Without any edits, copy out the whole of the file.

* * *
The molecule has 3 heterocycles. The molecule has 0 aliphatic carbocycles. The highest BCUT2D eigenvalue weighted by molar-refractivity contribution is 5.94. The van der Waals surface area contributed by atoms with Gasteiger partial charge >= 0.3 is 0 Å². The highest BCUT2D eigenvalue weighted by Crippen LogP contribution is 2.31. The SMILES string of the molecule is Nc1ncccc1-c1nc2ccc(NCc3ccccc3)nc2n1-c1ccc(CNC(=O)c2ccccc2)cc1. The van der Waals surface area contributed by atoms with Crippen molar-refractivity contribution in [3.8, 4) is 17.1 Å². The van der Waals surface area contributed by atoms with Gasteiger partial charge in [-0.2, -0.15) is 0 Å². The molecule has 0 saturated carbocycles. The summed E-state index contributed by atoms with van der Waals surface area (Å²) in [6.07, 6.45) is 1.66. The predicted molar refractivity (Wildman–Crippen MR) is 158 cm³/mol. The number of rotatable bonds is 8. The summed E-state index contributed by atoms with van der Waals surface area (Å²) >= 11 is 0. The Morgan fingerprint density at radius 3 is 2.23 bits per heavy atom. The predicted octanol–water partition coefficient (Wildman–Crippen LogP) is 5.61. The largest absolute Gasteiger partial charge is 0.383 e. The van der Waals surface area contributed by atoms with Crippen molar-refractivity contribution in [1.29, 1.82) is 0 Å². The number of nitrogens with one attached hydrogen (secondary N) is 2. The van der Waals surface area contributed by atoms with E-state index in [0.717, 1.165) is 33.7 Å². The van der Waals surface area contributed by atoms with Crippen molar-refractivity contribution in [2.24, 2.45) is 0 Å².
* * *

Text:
The molecule has 3 heterocycles. The molecule has 0 aliphatic carbocycles. The highest BCUT2D eigenvalue weighted by molar-refractivity contribution is 5.94. The van der Waals surface area contributed by atoms with Gasteiger partial charge >= 0.3 is 0 Å². The highest BCUT2D eigenvalue weighted by Crippen LogP contribution is 2.31. The SMILES string of the molecule is Nc1ncccc1-c1nc2ccc(NCc3ccccc3)nc2n1-c1ccc(CNC(=O)c2ccccc2)cc1. The van der Waals surface area contributed by atoms with Crippen molar-refractivity contribution in [3.8, 4) is 17.1 Å². The van der Waals surface area contributed by atoms with Gasteiger partial charge in [-0.2, -0.15) is 0 Å². The molecule has 0 saturated carbocycles. The summed E-state index contributed by atoms with van der Waals surface area (Å²) in [6.07, 6.45) is 1.66. The predicted molar refractivity (Wildman–Crippen MR) is 158 cm³/mol. The number of rotatable bonds is 8. The summed E-state index contributed by atoms with van der Waals surface area (Å²) >= 11 is 0. The Morgan fingerprint density at radius 3 is 2.23 bits per heavy atom. The predicted octanol–water partition coefficient (Wildman–Crippen LogP) is 5.61. The largest absolute Gasteiger partial charge is 0.383 e. The van der Waals surface area contributed by atoms with Crippen molar-refractivity contribution in [1.29, 1.82) is 0 Å². The number of nitrogens with one attached hydrogen (secondary N) is 2. The van der Waals surface area contributed by atoms with E-state index in [0.717, 1.165) is 33.7 Å². The van der Waals surface area contributed by atoms with Crippen molar-refractivity contribution in [2.24, 2.45) is 0 Å².